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19th Amendment

The 19th Amendment to the U.S. Constitution granted American women the right to vote, known as women's suffrage. The Amendment was ratified in 1920, after almost a century of protest.

Women were denied basic rights. Married women couldn't own property and had no legal claim to any money they earned. No female had the right to vote.

Many American women fought the idea that a woman is concerned only with home and family.

The movement for women's rights started nationally in 1848 with the Seneca Falls Convention.

During the Civil War, the suffrage movement was paused, since many women were helping in efforts related to the war

Afterwards, some suffrage leaders objected to the proposed 15th Amendment to the U.S. Constitution, because it gave Black men the right to vote, but did not give American women of any skin color the same right.

Pushed out of national suffrage organizations, Black suffragists founded their own groups. They fought hard for passage of the 19th Amendment, seeing the women's right to vote as a crucial tool to winning legal protections for Black women and men against continued repression and violence.

When the proposal reached the Senate floor in 1886, it was defeated.

In 1869 the Wyoming Territory granted women the right to vote. Between 1910 and 1918, many states gave voting rights to women.

At the inauguration of President Woodrow Wilson in 1913, women held a large suffrage parade in the nation's capital.

That same year, Alice Paul founded the Congressional Union for Woman Suffrage. The organization held demonstrations and picketed the White House. Some group members were arrested and served jail time.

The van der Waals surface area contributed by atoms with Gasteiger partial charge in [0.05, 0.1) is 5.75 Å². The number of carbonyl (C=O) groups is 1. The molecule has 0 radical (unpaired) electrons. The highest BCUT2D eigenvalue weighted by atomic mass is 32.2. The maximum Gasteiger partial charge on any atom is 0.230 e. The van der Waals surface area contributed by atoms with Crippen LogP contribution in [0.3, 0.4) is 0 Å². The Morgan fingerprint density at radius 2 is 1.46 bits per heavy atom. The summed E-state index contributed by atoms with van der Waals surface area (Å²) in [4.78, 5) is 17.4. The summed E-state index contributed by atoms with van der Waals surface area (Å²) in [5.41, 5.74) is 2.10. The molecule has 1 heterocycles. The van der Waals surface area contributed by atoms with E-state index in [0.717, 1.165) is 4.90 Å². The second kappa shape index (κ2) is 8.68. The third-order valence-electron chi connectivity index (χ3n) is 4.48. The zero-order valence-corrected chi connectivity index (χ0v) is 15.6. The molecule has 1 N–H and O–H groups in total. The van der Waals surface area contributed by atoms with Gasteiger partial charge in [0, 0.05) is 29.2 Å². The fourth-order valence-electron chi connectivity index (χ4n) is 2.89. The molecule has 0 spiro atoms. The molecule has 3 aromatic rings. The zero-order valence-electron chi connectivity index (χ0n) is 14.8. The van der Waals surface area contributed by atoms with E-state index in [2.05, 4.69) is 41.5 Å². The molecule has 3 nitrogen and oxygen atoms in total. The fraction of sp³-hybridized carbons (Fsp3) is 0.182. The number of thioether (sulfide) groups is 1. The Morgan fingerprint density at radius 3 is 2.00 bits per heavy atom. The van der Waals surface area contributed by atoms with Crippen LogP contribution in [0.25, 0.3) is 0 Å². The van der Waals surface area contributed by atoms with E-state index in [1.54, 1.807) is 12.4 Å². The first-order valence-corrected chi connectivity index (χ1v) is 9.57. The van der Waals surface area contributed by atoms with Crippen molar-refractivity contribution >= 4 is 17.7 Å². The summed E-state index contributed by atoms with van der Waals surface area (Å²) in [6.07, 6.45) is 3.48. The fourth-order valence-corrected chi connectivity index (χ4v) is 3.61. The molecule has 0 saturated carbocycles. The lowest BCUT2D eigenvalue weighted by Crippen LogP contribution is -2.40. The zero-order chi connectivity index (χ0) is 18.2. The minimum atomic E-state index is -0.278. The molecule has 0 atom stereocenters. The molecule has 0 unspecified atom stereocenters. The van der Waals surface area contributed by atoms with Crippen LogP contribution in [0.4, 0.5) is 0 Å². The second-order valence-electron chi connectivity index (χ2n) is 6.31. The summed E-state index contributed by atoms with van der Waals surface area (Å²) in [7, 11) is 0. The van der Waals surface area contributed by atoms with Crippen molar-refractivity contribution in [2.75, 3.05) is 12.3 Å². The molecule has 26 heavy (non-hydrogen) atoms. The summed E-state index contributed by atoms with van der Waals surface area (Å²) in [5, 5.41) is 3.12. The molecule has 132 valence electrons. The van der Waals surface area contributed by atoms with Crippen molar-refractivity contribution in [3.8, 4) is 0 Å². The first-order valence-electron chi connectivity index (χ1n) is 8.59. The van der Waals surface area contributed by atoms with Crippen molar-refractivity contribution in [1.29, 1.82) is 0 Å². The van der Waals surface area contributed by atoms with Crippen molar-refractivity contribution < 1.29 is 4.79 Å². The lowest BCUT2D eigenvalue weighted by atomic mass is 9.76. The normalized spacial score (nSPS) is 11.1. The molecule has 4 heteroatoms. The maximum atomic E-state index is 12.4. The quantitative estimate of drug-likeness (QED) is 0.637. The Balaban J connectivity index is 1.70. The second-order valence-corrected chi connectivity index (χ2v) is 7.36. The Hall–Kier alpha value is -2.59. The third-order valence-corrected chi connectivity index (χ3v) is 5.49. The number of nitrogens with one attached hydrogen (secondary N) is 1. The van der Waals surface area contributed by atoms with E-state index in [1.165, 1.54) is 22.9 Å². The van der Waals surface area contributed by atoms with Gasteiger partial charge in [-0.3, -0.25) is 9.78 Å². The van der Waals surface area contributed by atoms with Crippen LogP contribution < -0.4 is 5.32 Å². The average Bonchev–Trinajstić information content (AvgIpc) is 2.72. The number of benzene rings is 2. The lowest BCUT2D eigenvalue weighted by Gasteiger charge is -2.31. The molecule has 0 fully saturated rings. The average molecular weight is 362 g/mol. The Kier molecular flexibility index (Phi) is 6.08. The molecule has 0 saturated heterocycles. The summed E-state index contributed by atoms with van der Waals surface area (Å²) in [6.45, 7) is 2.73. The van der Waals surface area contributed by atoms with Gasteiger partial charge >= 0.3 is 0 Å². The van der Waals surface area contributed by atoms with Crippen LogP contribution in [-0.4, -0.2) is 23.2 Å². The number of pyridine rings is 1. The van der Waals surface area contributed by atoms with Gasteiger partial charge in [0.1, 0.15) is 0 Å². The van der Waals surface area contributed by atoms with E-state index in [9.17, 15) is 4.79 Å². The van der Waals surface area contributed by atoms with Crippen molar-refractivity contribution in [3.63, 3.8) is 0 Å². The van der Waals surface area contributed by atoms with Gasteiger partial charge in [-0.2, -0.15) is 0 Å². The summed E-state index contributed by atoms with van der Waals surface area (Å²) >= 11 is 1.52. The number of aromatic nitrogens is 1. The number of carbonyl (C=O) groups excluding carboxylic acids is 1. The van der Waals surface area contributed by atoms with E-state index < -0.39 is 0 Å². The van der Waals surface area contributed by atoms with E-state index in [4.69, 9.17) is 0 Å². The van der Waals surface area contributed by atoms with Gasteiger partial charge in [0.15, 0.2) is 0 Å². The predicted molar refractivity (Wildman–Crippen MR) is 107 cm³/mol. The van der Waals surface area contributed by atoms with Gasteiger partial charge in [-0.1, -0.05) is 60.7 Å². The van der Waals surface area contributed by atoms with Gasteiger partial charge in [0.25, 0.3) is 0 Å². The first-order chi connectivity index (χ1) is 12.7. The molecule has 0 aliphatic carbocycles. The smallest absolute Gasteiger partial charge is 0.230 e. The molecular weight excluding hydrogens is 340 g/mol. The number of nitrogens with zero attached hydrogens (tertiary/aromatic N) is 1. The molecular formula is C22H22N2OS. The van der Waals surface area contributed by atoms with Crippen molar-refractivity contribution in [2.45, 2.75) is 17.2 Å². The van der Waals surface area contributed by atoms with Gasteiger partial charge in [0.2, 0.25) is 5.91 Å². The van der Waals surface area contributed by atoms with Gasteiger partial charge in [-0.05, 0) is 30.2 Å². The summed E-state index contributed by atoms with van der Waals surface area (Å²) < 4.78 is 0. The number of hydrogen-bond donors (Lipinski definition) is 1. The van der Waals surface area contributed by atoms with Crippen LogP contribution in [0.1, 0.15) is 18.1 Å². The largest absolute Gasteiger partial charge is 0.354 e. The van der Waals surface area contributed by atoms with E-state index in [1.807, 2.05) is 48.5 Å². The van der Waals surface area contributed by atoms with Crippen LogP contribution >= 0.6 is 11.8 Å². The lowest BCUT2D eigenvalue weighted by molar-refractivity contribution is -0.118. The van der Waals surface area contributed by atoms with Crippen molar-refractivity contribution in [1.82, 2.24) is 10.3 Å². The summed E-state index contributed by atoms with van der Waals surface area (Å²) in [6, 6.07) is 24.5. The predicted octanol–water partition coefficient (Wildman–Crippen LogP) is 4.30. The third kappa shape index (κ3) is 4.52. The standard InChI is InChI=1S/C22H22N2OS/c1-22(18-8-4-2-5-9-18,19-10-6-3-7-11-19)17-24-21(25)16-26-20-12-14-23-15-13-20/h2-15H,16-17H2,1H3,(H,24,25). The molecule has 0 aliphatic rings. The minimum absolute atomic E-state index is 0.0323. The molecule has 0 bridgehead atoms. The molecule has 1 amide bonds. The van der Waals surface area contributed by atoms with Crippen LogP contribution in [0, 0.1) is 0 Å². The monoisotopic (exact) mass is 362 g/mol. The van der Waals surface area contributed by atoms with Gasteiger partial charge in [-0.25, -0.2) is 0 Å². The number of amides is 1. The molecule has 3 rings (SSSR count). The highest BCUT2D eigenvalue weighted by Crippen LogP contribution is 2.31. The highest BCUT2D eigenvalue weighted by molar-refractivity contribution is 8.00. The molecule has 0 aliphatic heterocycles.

In 1918, President Wilson decided to support women's voting rights, connecting the proposed suffrage amendment to the role women had played in the World War I efforts.

In 1919, the Susan Anthony Amendment granting women the right to vote passed a House vote.

Two weeks later, the U.S. Senate passed the 19th Amendment and sent it to the states for ratification.

By March of the following year, 35 states had approved the amendment, just short of the three-fourths required for ratification.

Southern states were strongly opposed to the amendment. Tennessee finally approved the Amendment, gaining its ratification.

On November 2, more than 8 million women across the U.S. voted in elections for the first time.

It took 60 years for the remaining 12 states to ratify the 19th Amendment. Mississippi was the last to do so, in 1984.

The 19th Amendment reads: "The right of citizens of the United States to vote shall not be denied or abridged by the United States or by any state on account of sex. Congress shall have power to enforce this article by appropriate legislation."


Source: 19th Amendment
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